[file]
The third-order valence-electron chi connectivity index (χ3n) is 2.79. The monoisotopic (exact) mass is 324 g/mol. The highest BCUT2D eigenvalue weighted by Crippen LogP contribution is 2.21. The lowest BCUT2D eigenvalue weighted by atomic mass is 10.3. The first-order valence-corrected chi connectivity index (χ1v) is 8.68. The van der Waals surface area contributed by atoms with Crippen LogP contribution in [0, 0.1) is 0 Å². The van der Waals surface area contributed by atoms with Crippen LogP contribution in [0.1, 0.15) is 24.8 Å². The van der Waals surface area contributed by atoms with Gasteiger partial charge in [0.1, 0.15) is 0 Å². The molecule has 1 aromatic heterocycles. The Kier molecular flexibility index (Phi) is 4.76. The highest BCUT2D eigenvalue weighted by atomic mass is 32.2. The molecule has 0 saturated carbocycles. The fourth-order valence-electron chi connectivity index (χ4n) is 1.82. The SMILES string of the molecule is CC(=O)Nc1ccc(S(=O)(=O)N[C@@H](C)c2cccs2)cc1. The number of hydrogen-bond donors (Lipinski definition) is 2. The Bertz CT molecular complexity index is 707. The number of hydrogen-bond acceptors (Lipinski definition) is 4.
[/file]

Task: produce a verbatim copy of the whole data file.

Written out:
The third-order valence-electron chi connectivity index (χ3n) is 2.79. The monoisotopic (exact) mass is 324 g/mol. The highest BCUT2D eigenvalue weighted by Crippen LogP contribution is 2.21. The lowest BCUT2D eigenvalue weighted by atomic mass is 10.3. The first-order valence-corrected chi connectivity index (χ1v) is 8.68. The van der Waals surface area contributed by atoms with Crippen LogP contribution in [0, 0.1) is 0 Å². The van der Waals surface area contributed by atoms with Crippen LogP contribution in [0.1, 0.15) is 24.8 Å². The van der Waals surface area contributed by atoms with Gasteiger partial charge in [0.1, 0.15) is 0 Å². The molecule has 1 aromatic heterocycles. The Kier molecular flexibility index (Phi) is 4.76. The highest BCUT2D eigenvalue weighted by atomic mass is 32.2. The molecule has 0 saturated carbocycles. The fourth-order valence-electron chi connectivity index (χ4n) is 1.82. The SMILES string of the molecule is CC(=O)Nc1ccc(S(=O)(=O)N[C@@H](C)c2cccs2)cc1. The number of hydrogen-bond donors (Lipinski definition) is 2. The Bertz CT molecular complexity index is 707. The number of hydrogen-bond acceptors (Lipinski definition) is 4.